CH: Well, I do see the need but I don’t see it happening. I think that is driven by fear. Especially at every presidential election cycle, the Left, the liberal class just crumbles.
The attraction of Trump is that he rightly attacks the Deep State, which is real. But what is the Deep State?
The Washington Post when it released the Afghanistan Papers recently, the roughly more than 2,000 pages of internal government documents about the war in Afghanistan, which they obtained through a three-year legal battle,
The Democratic Party in pushing Biden, because he’s been anointed by the Democratic Party donor class, is seeking to perpetuate a system that at least half or more of the country wants to get rid of.
And the Left has not embraced or understood that the whole ideology of the ruling elite – neoliberalism and imperialism – just doesn’t resonate anymore. They’re bound to this ideology because the people funding the party recognize quite correctly that if they don’t have that kind of corporate money and corporate backing, they will lose power. And so they’d rather take the whole system down, which is what they’re doing. This is the problem of the Left. It has misread power.
I’m a strong supporter of Extinction Rebellion because I think they’ve correctly read power. We can go back for the last four decades, carbon admissions have exponentially risen. All of the attempts to work within the system, this is 350.org and others, have been an utter and complete failure.
And the Left, partly because we were so knocked off balance over the last few decades, our organizations were either co-opted or destroyed, is just not willing to face this reality.
3/ CtF: Putting aside the Democratic Party, how do you see the potential for the left movement awakening to anti-capitalist and anti-imperialist thinking?
CH: I don’t know that the Left is organized. I don’t know that it has yet offered a strong alternative vision to the mainstream. I think it’s often divided by identity politics without grasping that the fundamental issue is class. This is class warfare and as Warren Buffett has correctly said, his side is winning.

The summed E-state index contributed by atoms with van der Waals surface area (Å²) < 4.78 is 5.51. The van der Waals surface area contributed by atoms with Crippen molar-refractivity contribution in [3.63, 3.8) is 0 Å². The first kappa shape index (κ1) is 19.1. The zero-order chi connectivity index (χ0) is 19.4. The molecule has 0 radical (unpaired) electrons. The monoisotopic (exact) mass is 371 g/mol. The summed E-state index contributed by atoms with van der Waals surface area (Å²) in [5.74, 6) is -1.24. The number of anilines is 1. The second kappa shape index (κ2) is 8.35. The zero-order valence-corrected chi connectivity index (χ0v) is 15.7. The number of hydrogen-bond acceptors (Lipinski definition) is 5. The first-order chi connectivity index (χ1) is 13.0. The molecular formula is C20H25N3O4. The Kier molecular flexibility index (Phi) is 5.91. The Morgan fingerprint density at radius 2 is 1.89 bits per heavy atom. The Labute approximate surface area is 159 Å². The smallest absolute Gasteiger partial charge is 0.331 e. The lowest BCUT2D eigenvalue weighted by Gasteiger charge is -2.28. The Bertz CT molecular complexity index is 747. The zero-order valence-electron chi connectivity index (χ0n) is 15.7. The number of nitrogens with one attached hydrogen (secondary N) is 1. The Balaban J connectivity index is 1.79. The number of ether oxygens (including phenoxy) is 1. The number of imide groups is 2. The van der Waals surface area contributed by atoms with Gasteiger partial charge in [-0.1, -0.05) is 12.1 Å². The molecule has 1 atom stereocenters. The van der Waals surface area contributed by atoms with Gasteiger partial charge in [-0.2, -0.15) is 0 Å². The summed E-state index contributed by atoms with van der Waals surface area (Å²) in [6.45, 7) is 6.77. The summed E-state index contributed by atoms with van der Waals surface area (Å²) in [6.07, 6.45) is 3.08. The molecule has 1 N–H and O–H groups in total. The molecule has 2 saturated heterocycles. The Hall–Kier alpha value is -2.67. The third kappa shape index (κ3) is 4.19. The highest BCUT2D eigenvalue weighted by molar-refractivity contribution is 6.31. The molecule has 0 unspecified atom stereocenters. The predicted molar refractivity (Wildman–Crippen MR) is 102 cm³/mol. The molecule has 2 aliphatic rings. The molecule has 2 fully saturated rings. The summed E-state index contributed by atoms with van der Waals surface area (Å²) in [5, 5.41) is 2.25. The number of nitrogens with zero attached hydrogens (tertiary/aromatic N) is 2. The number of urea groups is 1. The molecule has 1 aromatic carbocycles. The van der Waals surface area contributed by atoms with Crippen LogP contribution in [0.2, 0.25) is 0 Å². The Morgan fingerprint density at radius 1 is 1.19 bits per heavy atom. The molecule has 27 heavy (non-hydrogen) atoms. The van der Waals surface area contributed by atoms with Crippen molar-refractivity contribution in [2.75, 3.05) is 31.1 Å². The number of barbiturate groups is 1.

We also have to make it clear that they [the elites] have not only marginalized us but cut down the spaces by which we can communicate. That’s why I’m on RT.
What I do on RT should be on a functioning public broadcasting system, but the public broadcasting system, in particular PBS, is a wholly-owned subsidiary of the Koch brothers.
If you go back to the 70s, you could see Noam Chomsky, Howard Zinn, Angela Davis, and all sorts of people who were not beholden to institutions or to corporations offering a critique of power. The last national show that we had that critiqued power is Bill Moyers’ show, which is now off the air and in the end, was funded through a private foundation.
All of those sentiments are on the rise, but it is yet to be translated into a political movement. And if there are uprisings without that kind of vision and focus, then the ruling elites can easily decapitate them.
4/ CtF: You worked with us back when we were organizing the occupation in Washington DC throughout 2011 and that was a time of a lot of uprisings around the world. The Occupy Movement really took off in the United States. Now we’re seeing a rise again around the world against corruption and neoliberal capitalism. Do you think that has the potential to come back to the United States in another wave and what do we need to do to be prepared for that if it does?
CH: I covered uprisings for 20 years as a foreign correspondent all around the globe, the Palestinian uprisings, most of the revolutions in Eastern Europe, East Germany, Czechoslovakia, Romania, and the street demonstrations that brought down Slobodan Milosevic. What’s fascinating is that what ignites it [an uprising], no one can predict. Even purported leaders of the opposition don’t know what pushes people over the edge, which is usually something very relatively in and of itself minor and even banal.
Neoliberalism or global capitalism is a global phenomenon. It has affected people in the same way. One of the things we don’t hear about the protests in Hong Kong is that especially the young are without work and social inequality is very pronounced. I think that economic tyranny lies at the root of the uprisings that we’ve seen not only in Hong Kong, but in India, Chile, and France, and in Iran, Iraq, and Lebanon. But it also lies at the root of the rise of these right-wing demagogues as we just saw in Britain with Boris Johnson, Narendra Modi in India, and Trump in the United States.